Giant Anteater Conservation

Giant Anteater Conservation

Giant anteaters (Myrmecophaga tridactyla) are native to the forest and grasslands of Honduras, Brazil and northern Argentina . They are the largest of the four anteater species, weighing 70 to 100 lbs. and measuring five to seven feet from nose to tail. Both male and female giant anteaters are strikingly marked with a black stripe extending from the chest to shoulder. Their fur is stiff and grows long on the tail.

In the wild, giant anteaters use their strong sense of smell and two-foot-long tongue to seek out and eat more than 30,000 ants and termites every day. After a six month gestation period, anteaters give birth to a single offspring that immediately climbs on the mother’s back after birth and stays for up to year.

 

Population Status

Sadly, giant anteaters are disappearing because of habitat destruction, hunting and road kills. Only about 5,000 anteaters remain in the wild. The International Union for Conservation of Nature (IUCN) lists the giant anteater as vulnerable, although it is considered extinct in areas of Belize, Costa Rica, Guatemala and Uruguay.

 

At Nashville Zoo

As one of the premier breeding institutions for this threatened species, Nashville Zoo is working to increase that number and ensure their survival.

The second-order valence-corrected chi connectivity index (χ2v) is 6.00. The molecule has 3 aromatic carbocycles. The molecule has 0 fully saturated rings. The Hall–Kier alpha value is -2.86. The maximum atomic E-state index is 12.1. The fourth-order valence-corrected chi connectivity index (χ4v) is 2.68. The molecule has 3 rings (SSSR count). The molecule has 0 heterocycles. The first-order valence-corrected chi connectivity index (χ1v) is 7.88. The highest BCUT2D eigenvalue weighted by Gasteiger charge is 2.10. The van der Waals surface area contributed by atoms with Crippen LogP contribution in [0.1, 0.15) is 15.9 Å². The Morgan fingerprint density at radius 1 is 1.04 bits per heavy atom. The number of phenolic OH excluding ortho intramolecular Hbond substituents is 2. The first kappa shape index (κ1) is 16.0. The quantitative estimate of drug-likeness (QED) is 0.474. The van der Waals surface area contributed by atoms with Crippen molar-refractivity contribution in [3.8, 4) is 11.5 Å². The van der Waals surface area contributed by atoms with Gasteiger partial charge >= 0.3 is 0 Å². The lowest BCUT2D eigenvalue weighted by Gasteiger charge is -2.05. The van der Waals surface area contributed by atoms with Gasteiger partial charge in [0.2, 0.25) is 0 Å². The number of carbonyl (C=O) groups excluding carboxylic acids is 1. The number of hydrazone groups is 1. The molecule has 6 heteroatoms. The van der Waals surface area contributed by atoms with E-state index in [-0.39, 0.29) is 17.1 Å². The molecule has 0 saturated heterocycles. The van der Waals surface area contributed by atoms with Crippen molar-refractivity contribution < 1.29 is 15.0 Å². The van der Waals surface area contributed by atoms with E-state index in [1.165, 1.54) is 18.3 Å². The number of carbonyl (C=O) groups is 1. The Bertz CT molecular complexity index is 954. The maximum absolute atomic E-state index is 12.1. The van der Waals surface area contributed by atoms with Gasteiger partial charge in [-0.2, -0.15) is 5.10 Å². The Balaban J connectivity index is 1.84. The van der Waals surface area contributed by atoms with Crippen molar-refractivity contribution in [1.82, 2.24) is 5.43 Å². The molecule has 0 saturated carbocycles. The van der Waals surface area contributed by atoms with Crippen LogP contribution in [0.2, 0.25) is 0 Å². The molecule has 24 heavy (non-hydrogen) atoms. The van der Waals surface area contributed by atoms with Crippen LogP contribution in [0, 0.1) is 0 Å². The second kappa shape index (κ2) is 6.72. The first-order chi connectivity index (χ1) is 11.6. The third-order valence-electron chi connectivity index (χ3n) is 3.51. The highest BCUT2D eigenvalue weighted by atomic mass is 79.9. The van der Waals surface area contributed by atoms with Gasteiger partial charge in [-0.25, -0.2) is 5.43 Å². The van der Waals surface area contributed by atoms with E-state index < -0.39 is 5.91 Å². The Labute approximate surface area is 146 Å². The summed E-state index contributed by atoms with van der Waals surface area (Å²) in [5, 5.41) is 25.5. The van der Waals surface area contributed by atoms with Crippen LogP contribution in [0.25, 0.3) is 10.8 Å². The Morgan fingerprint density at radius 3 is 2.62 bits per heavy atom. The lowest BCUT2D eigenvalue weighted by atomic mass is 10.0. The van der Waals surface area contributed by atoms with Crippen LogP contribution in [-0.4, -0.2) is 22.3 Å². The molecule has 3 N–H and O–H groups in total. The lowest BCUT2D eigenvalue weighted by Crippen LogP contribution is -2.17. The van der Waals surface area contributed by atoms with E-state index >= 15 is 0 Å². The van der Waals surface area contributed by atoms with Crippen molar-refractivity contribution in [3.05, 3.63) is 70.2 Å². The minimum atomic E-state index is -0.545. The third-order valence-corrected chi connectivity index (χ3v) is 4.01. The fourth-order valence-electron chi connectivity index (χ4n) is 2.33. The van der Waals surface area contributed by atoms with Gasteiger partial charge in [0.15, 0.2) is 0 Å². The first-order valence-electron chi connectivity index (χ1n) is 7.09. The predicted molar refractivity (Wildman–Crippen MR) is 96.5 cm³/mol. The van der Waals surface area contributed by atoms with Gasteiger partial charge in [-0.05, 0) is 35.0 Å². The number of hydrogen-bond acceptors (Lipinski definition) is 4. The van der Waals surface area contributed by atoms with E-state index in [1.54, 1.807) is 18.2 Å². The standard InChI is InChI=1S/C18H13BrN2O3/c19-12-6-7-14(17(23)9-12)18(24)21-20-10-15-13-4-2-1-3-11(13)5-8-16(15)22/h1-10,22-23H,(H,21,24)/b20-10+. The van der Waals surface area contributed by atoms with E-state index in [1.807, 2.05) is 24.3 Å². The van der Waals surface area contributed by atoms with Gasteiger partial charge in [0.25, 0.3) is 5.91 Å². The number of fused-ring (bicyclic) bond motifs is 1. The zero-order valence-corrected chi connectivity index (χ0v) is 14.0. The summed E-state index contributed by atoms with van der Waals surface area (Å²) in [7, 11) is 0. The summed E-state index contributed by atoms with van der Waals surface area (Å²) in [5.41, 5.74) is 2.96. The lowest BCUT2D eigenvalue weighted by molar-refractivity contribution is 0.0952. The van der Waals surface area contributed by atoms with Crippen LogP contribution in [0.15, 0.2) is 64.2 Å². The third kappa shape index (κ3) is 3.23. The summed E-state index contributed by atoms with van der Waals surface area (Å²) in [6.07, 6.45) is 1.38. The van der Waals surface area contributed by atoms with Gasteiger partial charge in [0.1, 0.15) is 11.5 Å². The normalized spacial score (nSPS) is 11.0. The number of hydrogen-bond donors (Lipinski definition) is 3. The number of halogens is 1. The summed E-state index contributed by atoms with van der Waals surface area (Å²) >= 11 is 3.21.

In 2000, giant anteaters Linus and Lucy came to Nashville Zoo from Guyana, marking the first importation of wild-born giant anteaters to a North American zoo in ten years. Fifteen more anteaters from South American countries made their way to the US over several more years, adding much needed new genetics into the captive anteater population. Today, Nashville Zoo is home to the largest collection of captive giant anteaters in the United States.

Since 2001, nineteen giant anteaters have been born at Nashville Zoo’s off-exhibit breeding facility. This reproductive success has been enhanced by research projects done at the Zoo that focus on the biology of anteaters and their reproductive system. Projects include monitoring reproductive status in female giant anteaters by fecal hormone analysis and performing ultrasonographic exams to confirm pregnancy and monitor fetal development. Because giant anteaters do not exhibit any obvious physical or behavioral indicators of pregnancy, these alternative methods of confirmation are critical for the care and management of gestating females and neonates in zoos.

Anteaters are highly specialized feeders and their diet can be challenging to replicate in zoos. Nutritional research is essential in developing diets that meet their nutritional needs and stimulate natural feeding behaviors. Nashville Zoo has undertaken research projects to determine if diets currently being fed to captive anteaters contain sufficient concentrations of taurine, a nutritionally essential sulfur-containing amino acid, and if chitin supplementation in the diets would improve gastrointestinal function.

Nashville Zoo is recognized as a leader in caring for both giant anteaters and tamanduas. The Zoo’s animal care and veterinary staff are currently working on an anteater care manual in conjunction with the Association of Zoos and Aquariums' Species Survival Program that will provide husbandry guidelines and veterinary issues associated with these species.

 

Nashville Zoo’s giant anteater collection resides off-exhibit in a barn located behind the Historic Home. It has separate enclosures and outdoor roaming areas for each animal.